Inflation targeting has failed, RBNZ needs to change, says Parker
Two decades of conventional monetary policy targeting low inflation have failed New Zealand, which has come through the global financial crisis with an over-valued exchange rate and persistently high balance of payments deficit, says Labour's finance spokesman David Parker.
The Reserve Bank of New Zealand should be looking to copy other countries' central banks to "put grit into incoming capital flows", target a lower exchange rate, and use new tools intended to protect financial system stability to produce better economic conditions for exporters.
The central bank could also benefit from running monetary policy less predictably, since New Zealand's orthodox approach was almost certainly encouraging foreign currency traders to park funds here, strengthening the dollar, in the belief that they fully understand how monetary policy will be run.
In the wake of the global financial crisis, the major economies were pursuing "competitive devaluation" of their currencies to kick-start economic activity.
"We ignore this at our peril," said Parker, yet New Zealand and Australia were "sticking with the paradigm" for monetary policy that had been place since the late 1980s.
Parker's comments, in an interview with BusinessDesk, followed meetings in the US and Europe to investigate new monetary policy options. They coincide with a warning from JB Were's New Zealand head of strategy, Bernard Doyle, that New Zealand's orthodox approach to monetary policy is hurting exporters at a time when other countries are "breaking all the rules."
Doyle urged the RBNZ this week to "lean against the high New Zealand dollar using a blend of creative credit easing and New Zealand dollar intervention."
The growing calls for action on the dollar also coincide with the arrival of the new RBNZ governor, Graeme Wheeler, a New Zealander who has been working as one of three managing directors of the World Bank in Washington DC.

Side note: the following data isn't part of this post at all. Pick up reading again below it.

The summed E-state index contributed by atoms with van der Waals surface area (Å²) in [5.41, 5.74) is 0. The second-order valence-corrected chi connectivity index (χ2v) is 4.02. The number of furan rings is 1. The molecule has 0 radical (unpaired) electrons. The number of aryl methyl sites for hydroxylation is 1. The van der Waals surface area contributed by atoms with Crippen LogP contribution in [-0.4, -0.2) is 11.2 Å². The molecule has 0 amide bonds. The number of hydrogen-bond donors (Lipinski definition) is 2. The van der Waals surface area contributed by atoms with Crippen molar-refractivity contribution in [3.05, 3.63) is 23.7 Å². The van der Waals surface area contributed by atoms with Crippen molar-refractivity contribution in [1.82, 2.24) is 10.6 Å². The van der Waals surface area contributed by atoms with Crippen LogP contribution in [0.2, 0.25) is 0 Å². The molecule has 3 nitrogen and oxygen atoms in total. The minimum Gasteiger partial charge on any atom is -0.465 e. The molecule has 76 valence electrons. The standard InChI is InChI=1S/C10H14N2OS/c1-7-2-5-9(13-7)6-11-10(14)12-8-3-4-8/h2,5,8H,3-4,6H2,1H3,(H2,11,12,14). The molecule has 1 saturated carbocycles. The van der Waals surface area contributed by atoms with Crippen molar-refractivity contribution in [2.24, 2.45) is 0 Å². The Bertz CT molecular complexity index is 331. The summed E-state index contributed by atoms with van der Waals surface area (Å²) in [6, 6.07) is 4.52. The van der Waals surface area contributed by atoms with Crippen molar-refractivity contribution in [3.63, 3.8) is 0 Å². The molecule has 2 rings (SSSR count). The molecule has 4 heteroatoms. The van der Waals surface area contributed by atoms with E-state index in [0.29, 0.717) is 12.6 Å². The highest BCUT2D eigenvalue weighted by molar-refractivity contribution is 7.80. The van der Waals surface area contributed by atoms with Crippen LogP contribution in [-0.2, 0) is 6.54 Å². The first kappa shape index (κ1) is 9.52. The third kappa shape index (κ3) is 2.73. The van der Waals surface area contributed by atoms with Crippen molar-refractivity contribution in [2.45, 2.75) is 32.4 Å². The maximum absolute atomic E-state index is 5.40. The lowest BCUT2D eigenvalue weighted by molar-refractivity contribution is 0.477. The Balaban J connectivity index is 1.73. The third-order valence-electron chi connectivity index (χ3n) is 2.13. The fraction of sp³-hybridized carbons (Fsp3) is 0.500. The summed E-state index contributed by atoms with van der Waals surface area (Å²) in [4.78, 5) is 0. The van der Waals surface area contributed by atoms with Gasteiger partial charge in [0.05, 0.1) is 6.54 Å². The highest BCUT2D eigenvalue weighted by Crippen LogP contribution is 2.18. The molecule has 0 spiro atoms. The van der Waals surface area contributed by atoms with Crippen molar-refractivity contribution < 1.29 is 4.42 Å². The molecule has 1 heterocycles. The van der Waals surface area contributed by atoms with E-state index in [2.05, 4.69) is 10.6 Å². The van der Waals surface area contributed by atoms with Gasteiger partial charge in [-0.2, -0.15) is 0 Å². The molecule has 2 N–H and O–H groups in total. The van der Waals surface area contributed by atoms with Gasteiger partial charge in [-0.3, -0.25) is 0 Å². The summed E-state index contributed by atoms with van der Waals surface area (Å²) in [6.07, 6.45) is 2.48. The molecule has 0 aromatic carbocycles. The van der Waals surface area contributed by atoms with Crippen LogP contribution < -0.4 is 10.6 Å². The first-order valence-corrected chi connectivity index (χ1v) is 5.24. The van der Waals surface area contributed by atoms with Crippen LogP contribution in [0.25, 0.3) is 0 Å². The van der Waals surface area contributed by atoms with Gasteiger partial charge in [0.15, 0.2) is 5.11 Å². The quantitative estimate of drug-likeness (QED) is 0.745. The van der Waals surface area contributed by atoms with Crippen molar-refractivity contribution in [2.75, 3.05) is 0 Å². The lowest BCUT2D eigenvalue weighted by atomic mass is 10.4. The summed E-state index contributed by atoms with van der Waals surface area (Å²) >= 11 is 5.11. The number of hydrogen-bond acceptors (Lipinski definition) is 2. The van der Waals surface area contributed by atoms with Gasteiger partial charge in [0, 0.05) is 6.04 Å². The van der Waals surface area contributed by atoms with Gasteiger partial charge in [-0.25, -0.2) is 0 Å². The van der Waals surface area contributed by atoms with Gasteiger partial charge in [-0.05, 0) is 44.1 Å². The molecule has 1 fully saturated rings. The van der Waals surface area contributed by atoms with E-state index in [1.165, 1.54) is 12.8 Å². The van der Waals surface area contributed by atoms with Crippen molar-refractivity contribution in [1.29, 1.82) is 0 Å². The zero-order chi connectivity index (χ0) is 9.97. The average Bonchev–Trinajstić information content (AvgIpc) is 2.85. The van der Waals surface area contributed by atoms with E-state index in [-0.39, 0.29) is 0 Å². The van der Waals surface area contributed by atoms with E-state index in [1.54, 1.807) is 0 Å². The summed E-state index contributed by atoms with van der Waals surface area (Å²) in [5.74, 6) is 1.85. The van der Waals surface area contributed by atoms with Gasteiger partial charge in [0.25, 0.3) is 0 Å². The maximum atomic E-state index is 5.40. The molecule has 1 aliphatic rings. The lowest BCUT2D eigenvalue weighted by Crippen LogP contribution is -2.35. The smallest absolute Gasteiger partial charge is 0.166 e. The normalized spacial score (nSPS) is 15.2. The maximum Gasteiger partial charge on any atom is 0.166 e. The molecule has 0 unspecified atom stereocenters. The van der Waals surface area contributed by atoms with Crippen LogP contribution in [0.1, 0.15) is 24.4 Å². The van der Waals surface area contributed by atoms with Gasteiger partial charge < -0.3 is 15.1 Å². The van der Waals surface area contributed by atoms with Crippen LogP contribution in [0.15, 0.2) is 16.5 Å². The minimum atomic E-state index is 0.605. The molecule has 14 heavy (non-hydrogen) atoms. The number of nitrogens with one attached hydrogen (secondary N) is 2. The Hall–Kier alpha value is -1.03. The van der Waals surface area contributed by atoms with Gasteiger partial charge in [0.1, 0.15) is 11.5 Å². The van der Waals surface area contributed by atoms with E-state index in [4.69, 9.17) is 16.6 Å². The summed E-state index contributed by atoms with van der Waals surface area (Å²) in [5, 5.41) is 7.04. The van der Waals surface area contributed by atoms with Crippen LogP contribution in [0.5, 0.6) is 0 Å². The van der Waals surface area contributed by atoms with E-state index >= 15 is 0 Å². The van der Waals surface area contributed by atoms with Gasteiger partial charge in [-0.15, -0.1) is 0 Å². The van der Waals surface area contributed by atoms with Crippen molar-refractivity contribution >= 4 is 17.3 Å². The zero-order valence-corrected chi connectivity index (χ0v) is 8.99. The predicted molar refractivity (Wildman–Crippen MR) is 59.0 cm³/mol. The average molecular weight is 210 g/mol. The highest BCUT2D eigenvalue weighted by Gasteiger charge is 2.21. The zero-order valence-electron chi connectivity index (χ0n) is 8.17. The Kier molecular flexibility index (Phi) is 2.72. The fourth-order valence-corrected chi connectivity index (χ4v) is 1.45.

Prime Minister John Key said the Cabinet had signed off Wheeler's new Policy Targets Agreement at Cabinet this week, with "very modest" adjustments. Government MPs are expected to kill a New Zealand First private members' bill seeking a wider mandate for the RBNZ at the first reading today.
Parker also called for more honesty from the central bank, saying its shortcomings over the past decade should be acknowledged in the same way that successive RBNZ governors have urged governments to run balanced budgets and pursue competitiveness through micro-economic reforms.
"It really annoys me when monetary policy says it's all everyone else's fault," he said. "Inflation targeters should own up to their mistakes."
The RBNZ had failed to stop the credit boom of the mid-2000s, despite raising benchmark interest rates to a high point of 8.25 percent before the global financial crisis in 2008.
It should now be given a wider set of objectives, including being allowed to use new macro-prudential tools, which can require banks to lend less and hold more capital on their balance sheets, not just for financial stability reasons, but to make the economy conducive to entrepreneurs and exporters.
While inflation could not be allowed to get out of control, "we have to say their primary function is not inflation-targeting."
Speaking to BusinessDesk earlier in the week, Doyle drew a distinction between a central bank intervening to try and strengthen a currency and seeking to place an upper limit.
"You're dreaming if you are trying to preserve a floor in the currency," he said, but the Swiss central bank had proven it was possible to set a ceiling on a currency's value.
"It's plain wrong that a central bank can't put a cap on a currency."
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